7. When did you decide to embrace Islam and when did you actually take the Shahadah? What are the emotions connected to your shahadah?

When the signs of Allah become strong and numerous, you can not feel, you can not think that there is a "coincidence" that happens again and again. When you fall in love with someone you're attracted to lures in a compelling way from being loved. When your nights are populated by the same dream, when your days are marked by encounters, when your every thought is always turned to Him, your God, to His people, his words; your eyes are no longer blind, your ears listen to what previously sounded even when your knees bend to the prostration it is the time to orient your life to Allah, the Most Gracious, the Most Merciful. There is no doubt. The emotions of my shahadah be public, open to all, a joy so great is not contained to only one heart. For every person with whom I could talk and I can speak, the first thing I said and I say is: I converted to Islam, now life is another matter.

8. How did your family and friends react to your reversion to Islaam? Was the overall reaction one of happiness or did you have to face criticism and opposition?

Yes, I confess that this question was a bit worried for the perception that is in my country towards the Islamic world in general, the perception created and nurtured by the propaganda policy. However it does not stop me, knowing what I might lose my research in exchange for a spiritual and social cause. Everything has a price. Then I turned to Allah in my prayers, praying that at least my children understand my choice, all the rest had no great importance. So it was, my daughters who do not share my views, they are very Catholic ... For the rest, well, I lost someone I thought was a friend; some open discussions, many silences came into my life. However, I confirm my decision every day, going on my way. I trust in Allah, He knows what is right for me. I found new friends, new experiences; nothing bothers me, loneliness is a consequence, I have, so more time for my reading, research and insights. I want to go on pilgrimage to Mecca, I'm going to breathe the air where he lived the Prophet, sinking ever deeper into my religion and thereby discover what Allah reserves for me.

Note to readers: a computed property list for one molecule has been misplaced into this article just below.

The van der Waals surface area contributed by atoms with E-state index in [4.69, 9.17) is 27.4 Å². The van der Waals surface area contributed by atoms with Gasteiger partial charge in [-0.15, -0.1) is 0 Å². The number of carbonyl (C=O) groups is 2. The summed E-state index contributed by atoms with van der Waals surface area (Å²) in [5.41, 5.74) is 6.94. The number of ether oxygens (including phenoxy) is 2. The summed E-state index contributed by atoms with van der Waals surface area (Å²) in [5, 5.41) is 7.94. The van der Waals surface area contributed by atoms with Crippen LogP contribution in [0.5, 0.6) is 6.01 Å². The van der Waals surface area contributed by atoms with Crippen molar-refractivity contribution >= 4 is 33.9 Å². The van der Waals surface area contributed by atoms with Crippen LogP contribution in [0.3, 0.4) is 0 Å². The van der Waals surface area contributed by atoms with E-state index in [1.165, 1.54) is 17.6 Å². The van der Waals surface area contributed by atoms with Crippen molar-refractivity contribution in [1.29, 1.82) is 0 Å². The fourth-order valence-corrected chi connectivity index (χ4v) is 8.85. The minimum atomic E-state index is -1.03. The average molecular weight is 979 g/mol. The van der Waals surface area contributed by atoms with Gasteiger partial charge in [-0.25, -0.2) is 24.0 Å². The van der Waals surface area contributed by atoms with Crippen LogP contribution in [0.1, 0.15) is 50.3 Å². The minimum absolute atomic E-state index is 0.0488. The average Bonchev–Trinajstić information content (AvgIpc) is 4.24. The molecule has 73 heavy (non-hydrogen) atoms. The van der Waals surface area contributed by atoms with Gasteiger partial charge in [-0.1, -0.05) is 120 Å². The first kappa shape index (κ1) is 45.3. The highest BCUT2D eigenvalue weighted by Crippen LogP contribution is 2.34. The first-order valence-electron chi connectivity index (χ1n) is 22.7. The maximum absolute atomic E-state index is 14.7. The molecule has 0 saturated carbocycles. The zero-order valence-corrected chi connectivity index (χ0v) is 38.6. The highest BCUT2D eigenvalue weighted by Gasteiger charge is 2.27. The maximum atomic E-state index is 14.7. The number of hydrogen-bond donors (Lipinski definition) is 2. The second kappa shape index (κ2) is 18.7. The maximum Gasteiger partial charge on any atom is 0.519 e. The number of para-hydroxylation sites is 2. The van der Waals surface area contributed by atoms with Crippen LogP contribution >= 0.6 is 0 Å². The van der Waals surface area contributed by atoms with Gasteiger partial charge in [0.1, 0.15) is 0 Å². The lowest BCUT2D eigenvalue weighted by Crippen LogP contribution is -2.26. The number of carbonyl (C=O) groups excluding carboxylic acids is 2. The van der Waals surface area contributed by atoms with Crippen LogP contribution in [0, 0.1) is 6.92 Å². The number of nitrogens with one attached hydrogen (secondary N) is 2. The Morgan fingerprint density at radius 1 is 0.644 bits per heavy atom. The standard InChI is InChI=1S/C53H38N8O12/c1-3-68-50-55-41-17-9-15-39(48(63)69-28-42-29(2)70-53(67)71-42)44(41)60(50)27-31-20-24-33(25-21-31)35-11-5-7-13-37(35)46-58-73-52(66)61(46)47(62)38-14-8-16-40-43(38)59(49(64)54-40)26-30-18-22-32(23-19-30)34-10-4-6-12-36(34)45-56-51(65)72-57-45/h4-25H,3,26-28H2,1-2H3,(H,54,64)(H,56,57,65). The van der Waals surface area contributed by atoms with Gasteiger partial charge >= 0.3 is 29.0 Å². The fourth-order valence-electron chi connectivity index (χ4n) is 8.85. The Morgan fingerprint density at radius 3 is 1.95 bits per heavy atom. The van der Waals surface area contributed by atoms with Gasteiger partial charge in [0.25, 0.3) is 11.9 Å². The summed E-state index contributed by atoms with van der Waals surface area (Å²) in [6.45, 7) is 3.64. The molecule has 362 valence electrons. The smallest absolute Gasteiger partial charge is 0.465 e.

9. Describe to us the atmosphere in Italy with regards to Islam and the Muslim community there.

I have lived outside of Italy for a long time, even before my conversion, and still. Apparently there is tolerance, but even this fact, "tolerance" is unpleasant, for there is little understanding. But how do we blame the people? Its Political advertising; the war in the Middle East, the so-called "terrorism", how can ordinary people understand what's really behind all this? The good people are intelligent, they have no problems to deal with a Muslim, the rest is to be forgiven. However it is not a serene atmosphere, we are not considered equal and diversity is a growing concern.

10. Having become a "Muslim by choice" what is your advice to those "Muslim by chance" who take Islam for granted?

In the town where I live now, to work in southern Albania, there are many Muslims by "coincidence", many young people. Perhaps it is because they are leaving little to a communist regime that had eliminated their entire social and religious ideal. Of course I am sad to see how they are deviated and non-believers. They are addicted to television, believe in a future that is rich and happy, they should try to know what their Allah reserves for them and to quickly return to the mosque to pray and adapt to the Quran.

11. In the present world condition what do you think should be attitude of Muslims to Non-Muslims? Don't you think we should be more sensitive to other faiths and beliefs?

I believe in what is written in the Quran. We must be understanding for our brothers who follow other religions. The path to Allah is only partially observed in men. Muslims are fortunate, very fortunate that they were chosen by Allah to be role models. The sensitivity must always distinguish us, however, we cannot forget that Allah is the One Creator and the others are in the wrong way. Our voice can not remain low, our heads and our knees bend only for Allah, for nothing else in the world. Our message must come loud and clear. Understanding and sensitivity are not to walk in silence beneath their windows.